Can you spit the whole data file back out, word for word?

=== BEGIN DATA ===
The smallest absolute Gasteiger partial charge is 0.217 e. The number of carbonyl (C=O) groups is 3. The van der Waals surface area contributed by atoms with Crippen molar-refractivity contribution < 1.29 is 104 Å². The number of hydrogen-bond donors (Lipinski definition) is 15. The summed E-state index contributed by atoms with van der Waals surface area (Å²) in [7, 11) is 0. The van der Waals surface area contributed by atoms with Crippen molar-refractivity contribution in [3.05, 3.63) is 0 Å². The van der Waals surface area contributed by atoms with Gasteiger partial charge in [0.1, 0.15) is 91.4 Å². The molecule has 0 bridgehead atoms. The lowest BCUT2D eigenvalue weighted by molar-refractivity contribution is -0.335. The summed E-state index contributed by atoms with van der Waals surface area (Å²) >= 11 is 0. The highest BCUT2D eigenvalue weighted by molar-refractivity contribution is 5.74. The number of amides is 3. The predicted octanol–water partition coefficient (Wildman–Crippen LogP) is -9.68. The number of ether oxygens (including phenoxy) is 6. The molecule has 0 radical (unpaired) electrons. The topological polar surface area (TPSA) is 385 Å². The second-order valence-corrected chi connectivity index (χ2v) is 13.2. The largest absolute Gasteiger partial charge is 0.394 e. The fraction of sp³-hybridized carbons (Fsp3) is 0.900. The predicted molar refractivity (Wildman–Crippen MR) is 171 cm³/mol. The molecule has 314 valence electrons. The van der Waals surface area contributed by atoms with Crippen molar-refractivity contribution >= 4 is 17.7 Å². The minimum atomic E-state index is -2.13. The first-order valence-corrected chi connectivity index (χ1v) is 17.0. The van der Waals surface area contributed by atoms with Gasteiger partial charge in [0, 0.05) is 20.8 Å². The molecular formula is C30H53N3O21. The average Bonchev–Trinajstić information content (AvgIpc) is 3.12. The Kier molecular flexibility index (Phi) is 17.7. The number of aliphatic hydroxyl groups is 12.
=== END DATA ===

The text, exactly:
The smallest absolute Gasteiger partial charge is 0.217 e. The number of carbonyl (C=O) groups is 3. The van der Waals surface area contributed by atoms with Crippen molar-refractivity contribution < 1.29 is 104 Å². The number of hydrogen-bond donors (Lipinski definition) is 15. The summed E-state index contributed by atoms with van der Waals surface area (Å²) in [7, 11) is 0. The van der Waals surface area contributed by atoms with Crippen molar-refractivity contribution in [3.05, 3.63) is 0 Å². The van der Waals surface area contributed by atoms with Gasteiger partial charge in [0.1, 0.15) is 91.4 Å². The molecule has 0 bridgehead atoms. The lowest BCUT2D eigenvalue weighted by molar-refractivity contribution is -0.335. The summed E-state index contributed by atoms with van der Waals surface area (Å²) >= 11 is 0. The highest BCUT2D eigenvalue weighted by molar-refractivity contribution is 5.74. The number of amides is 3. The predicted octanol–water partition coefficient (Wildman–Crippen LogP) is -9.68. The number of ether oxygens (including phenoxy) is 6. The molecule has 0 radical (unpaired) electrons. The topological polar surface area (TPSA) is 385 Å². The second-order valence-corrected chi connectivity index (χ2v) is 13.2. The largest absolute Gasteiger partial charge is 0.394 e. The fraction of sp³-hybridized carbons (Fsp3) is 0.900. The predicted molar refractivity (Wildman–Crippen MR) is 171 cm³/mol. The molecule has 314 valence electrons. The van der Waals surface area contributed by atoms with Crippen molar-refractivity contribution >= 4 is 17.7 Å². The minimum atomic E-state index is -2.13. The first-order valence-corrected chi connectivity index (χ1v) is 17.0. The van der Waals surface area contributed by atoms with Gasteiger partial charge in [0, 0.05) is 20.8 Å². The molecular formula is C30H53N3O21. The average Bonchev–Trinajstić information content (AvgIpc) is 3.12. The Kier molecular flexibility index (Phi) is 17.7. The number of aliphatic hydroxyl groups is 12.